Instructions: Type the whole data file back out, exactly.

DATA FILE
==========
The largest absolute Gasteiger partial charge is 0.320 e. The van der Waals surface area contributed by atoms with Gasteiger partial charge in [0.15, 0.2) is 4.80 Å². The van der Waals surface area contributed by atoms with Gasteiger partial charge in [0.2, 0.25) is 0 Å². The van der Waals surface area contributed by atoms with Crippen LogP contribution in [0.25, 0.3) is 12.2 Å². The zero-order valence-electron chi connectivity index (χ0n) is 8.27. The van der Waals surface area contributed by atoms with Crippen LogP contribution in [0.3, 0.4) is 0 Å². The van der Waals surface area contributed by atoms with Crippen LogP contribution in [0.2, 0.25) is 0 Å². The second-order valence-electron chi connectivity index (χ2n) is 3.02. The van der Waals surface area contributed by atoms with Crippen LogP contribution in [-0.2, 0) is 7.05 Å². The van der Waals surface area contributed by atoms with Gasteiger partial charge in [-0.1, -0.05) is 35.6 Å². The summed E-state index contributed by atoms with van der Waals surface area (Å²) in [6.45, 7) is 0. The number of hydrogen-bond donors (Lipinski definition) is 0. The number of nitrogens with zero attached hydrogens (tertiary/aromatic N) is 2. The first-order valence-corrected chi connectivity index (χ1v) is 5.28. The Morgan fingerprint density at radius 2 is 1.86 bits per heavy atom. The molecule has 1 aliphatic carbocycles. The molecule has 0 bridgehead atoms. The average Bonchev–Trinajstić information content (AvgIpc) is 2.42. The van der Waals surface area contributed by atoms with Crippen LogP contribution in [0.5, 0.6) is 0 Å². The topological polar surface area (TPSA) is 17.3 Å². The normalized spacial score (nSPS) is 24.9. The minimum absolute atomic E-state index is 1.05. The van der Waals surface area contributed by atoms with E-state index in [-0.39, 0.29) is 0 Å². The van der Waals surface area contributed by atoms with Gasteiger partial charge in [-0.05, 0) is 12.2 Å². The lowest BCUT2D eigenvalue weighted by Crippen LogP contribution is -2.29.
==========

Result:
The largest absolute Gasteiger partial charge is 0.320 e. The van der Waals surface area contributed by atoms with Gasteiger partial charge in [0.15, 0.2) is 4.80 Å². The van der Waals surface area contributed by atoms with Gasteiger partial charge in [0.2, 0.25) is 0 Å². The van der Waals surface area contributed by atoms with Crippen LogP contribution in [0.25, 0.3) is 12.2 Å². The zero-order valence-electron chi connectivity index (χ0n) is 8.27. The van der Waals surface area contributed by atoms with Crippen LogP contribution in [0.3, 0.4) is 0 Å². The van der Waals surface area contributed by atoms with Crippen LogP contribution in [0.2, 0.25) is 0 Å². The second-order valence-electron chi connectivity index (χ2n) is 3.02. The van der Waals surface area contributed by atoms with Crippen LogP contribution in [-0.2, 0) is 7.05 Å². The van der Waals surface area contributed by atoms with Gasteiger partial charge in [-0.1, -0.05) is 35.6 Å². The summed E-state index contributed by atoms with van der Waals surface area (Å²) in [6.45, 7) is 0. The number of hydrogen-bond donors (Lipinski definition) is 0. The number of nitrogens with zero attached hydrogens (tertiary/aromatic N) is 2. The first-order valence-corrected chi connectivity index (χ1v) is 5.28. The Morgan fingerprint density at radius 2 is 1.86 bits per heavy atom. The molecule has 1 aliphatic carbocycles. The molecule has 0 bridgehead atoms. The average Bonchev–Trinajstić information content (AvgIpc) is 2.42. The van der Waals surface area contributed by atoms with Crippen LogP contribution in [0.5, 0.6) is 0 Å². The topological polar surface area (TPSA) is 17.3 Å². The normalized spacial score (nSPS) is 24.9. The minimum absolute atomic E-state index is 1.05. The van der Waals surface area contributed by atoms with E-state index in [-0.39, 0.29) is 0 Å². The van der Waals surface area contributed by atoms with Gasteiger partial charge in [-0.05, 0) is 12.2 Å². The lowest BCUT2D eigenvalue weighted by Crippen LogP contribution is -2.29.